Our conservation record attracts more tourists


04-June-2009

That – and our keenness to preserve the environment – attracts more visitors here.

Chief executive Nirmal Shah of Nature Seychelles said this on Tuesday as his organisation teamed up with the Seychelles Tourism Board (STB) and the Public Utilities Corporation to educate key tourism partners on the need to conserve and reuse water.

Mr Shah (at podium in photo above) addressing the audience during Tuesday’s presentations. On the left in photo above are Vice-President Belmont and Mr St Ange

Vice-President Joseph Belmont, who is also Minister for Tourism, was the chief guest as the three groups hosted a series of presentations at Eden House to mark World Day for Responsible Tourism under the theme Responsible Tourism and Water Resources.

Mr Shah said tourism can cause harm to the environment, and visitors often seek responsible holidays where the tourists’ negative impact will be smallest.

“They want to know where the money they pay goes, whether residents get any problems because of tourism and what effect tourism has on water resources,” he said.

“We therefore hosted this event to promote this day and show people outside Seychelles that we are truly keen on responsible tourism.”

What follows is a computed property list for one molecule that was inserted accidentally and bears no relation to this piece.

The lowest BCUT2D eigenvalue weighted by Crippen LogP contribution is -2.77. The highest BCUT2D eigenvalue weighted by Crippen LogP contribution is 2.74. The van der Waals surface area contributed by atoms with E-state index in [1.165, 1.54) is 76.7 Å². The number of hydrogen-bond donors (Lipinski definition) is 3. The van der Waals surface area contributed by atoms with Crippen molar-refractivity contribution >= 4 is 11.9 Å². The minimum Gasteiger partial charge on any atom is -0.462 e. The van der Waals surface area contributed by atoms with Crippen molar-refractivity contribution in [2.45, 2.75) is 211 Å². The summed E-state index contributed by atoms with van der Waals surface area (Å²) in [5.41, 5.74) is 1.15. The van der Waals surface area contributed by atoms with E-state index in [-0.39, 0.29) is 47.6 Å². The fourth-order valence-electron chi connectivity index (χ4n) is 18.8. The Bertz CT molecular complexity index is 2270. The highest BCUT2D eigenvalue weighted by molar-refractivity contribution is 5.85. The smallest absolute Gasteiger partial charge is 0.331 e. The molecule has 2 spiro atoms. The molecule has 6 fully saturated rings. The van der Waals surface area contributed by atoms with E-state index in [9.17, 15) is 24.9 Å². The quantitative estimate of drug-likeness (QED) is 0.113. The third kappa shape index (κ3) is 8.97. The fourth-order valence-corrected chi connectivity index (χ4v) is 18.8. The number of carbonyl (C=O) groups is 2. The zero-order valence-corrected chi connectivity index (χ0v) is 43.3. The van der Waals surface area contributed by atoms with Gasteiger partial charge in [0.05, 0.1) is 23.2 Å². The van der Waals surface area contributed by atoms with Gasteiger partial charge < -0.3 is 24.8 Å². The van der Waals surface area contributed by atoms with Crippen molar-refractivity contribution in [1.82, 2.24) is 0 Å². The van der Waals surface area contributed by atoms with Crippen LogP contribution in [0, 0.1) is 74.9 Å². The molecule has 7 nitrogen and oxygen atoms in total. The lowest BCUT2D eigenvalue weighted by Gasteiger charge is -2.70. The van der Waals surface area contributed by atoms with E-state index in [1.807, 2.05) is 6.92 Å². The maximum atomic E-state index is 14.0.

The event also gave hotels like the Banyan Tree Resort a chance to show what they are doing to conserve water amid reports that a typical tourist uses about 500 litres of water a day, compared with 175 litres used by each resident.

Speakers called for water conservation, rainwater harvesting and reuse of waste water for irrigation and other measures.

The STB’s director of tourism marketing, Alain St Ange, said our tourism industry gives many of us employment and income, allowing us to invest in infrastructure “and in our social services, which in turn makes us even more attractive a destination to tourists”.

He said properly managed, the industry should continue to come up with stringent conservation measures that can and should ensure protection of our environment and its resources, on which the future success of our tourism industry so much depends.

“However, I think we all know that tourism is very much a double-edged sword. If not properly managed, it can lead to the destruction of our environment, and to the steady depletion of our national resources leading to the eventual decay of our tourism industry itself,” he said.

Mr St Ange talked of cases in some countries where this is already happening, adding: “We must ensure we learn well from the lessons of these countries’ greed, mismanagement and eventual failure, to ensure that the same calamity does not befall us.

“We must take pains – great pains – to make sure we do not saw through the branch upon which we as a nation are seated.”

He said Seychelles must correctly manage the mix between the benefits of tourism as an industry and its adverse impact on its host – the environment – on whose health it depends for its very survival.

We must not “write cheques for the tourism industry that our environment will not be able to cash”.

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